Mother Marianne, far, right, led a group of six volunteers from the Sisters of St. Francis to Hawaii to combat the health care crisis there. Their help was so welcome the Hawaiian government awarded her a medal. Behind them stands Prime Minister of the Hawaiian Kingdom.
An American health care pioneer will receive the Roman Catholic Church’s highest honor this weekend.
On Sunday, Mother Marianne Cope — along with another North American, Kateri Tekakwitha — will become a saint, a designation so difficult to achieve that only 10 other Americans have been canonized before her.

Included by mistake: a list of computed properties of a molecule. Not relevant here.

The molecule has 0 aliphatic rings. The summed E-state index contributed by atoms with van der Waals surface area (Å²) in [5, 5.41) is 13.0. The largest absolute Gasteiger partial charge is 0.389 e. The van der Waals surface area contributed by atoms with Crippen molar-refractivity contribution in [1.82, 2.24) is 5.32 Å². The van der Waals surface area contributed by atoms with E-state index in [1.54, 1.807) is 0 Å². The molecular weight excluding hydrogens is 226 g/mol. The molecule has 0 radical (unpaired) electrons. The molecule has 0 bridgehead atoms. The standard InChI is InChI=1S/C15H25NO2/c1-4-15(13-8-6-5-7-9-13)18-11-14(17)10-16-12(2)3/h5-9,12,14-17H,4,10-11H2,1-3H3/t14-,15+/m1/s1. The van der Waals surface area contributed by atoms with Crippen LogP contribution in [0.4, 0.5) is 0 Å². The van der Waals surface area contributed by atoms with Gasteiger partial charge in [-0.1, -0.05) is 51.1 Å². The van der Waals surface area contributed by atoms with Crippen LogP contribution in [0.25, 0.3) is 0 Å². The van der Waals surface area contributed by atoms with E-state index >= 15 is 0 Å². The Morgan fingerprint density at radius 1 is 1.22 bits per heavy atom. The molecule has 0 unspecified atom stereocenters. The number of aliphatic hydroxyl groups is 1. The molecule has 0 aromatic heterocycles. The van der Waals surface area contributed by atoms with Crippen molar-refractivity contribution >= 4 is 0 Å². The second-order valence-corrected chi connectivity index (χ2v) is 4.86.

Saint Marianne Cope, as she will soon be known, may be best remembered for her work with patients suffering from Hansen’s disease — or lepers, as they were called at the time.
In Hawaii in the late 1800s, people were so afraid of the disease that even those with simple, unrelated rashes were often banished to the remote island of Molokai. They remained at this leper colony for the rest of their lives, far away from family and friends. Their children became orphans.
An island priest who was worried about this health crisis wrote to nearly 50 different religious congregations asking for help. But the work was perceived as so dangerous that only Mother Marianne responded. Before she made her long journey to the remote islands, though, she radically changed medical practices on the mainland.